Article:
WASHINGTON, D.C. —
The widespread breaching of retirement accounts has led some advocates to conclude that policymakers and employers should expand their vision when thinking about their workers' retirement needs.
Fellowes said workers would be better served by establishing emergency savings accounts that steered clear of the potential tax penalties, investment fees, and other risks and costs associated with having money in retirement accounts. Only after establishing an emergency savings fund, he said, should workers plow their money into retirement savings.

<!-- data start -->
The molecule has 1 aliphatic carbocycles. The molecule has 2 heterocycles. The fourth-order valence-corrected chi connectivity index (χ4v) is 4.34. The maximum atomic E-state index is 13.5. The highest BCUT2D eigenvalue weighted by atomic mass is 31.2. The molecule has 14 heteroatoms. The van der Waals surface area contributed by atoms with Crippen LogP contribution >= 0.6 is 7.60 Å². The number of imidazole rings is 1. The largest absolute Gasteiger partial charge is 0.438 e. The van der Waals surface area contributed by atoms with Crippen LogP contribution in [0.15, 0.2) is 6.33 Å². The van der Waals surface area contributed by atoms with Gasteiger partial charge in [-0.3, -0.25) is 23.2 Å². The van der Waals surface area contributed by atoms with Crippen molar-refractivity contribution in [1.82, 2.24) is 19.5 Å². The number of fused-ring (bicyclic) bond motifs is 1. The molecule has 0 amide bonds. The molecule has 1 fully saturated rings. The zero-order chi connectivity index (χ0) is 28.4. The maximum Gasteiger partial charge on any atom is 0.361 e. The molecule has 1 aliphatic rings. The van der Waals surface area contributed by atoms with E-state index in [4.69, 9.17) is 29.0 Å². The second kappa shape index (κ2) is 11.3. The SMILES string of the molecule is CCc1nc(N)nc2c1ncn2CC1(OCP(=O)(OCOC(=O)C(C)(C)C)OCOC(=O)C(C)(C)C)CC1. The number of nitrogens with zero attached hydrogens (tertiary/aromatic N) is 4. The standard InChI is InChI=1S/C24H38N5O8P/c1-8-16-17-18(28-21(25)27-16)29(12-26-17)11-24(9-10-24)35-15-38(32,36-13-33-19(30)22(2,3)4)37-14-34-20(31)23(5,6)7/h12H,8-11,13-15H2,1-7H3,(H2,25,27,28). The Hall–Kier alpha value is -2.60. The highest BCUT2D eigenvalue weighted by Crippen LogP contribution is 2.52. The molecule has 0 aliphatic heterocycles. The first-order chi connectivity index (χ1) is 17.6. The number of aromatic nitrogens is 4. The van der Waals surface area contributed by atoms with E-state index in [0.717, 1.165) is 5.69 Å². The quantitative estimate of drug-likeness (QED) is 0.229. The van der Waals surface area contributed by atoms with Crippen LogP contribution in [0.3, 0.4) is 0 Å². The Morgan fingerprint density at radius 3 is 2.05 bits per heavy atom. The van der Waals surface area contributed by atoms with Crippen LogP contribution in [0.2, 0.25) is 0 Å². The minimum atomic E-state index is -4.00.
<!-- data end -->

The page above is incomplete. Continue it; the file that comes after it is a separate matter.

"The investment advice out there needs to recognize that a large share of participants is not going to use the money for retirement, so they should not be exposed to risky investments," Fellowes said. "There is no investment adviser in the country who would put workers in the stock market if they were told the money being invested was for short-term needs."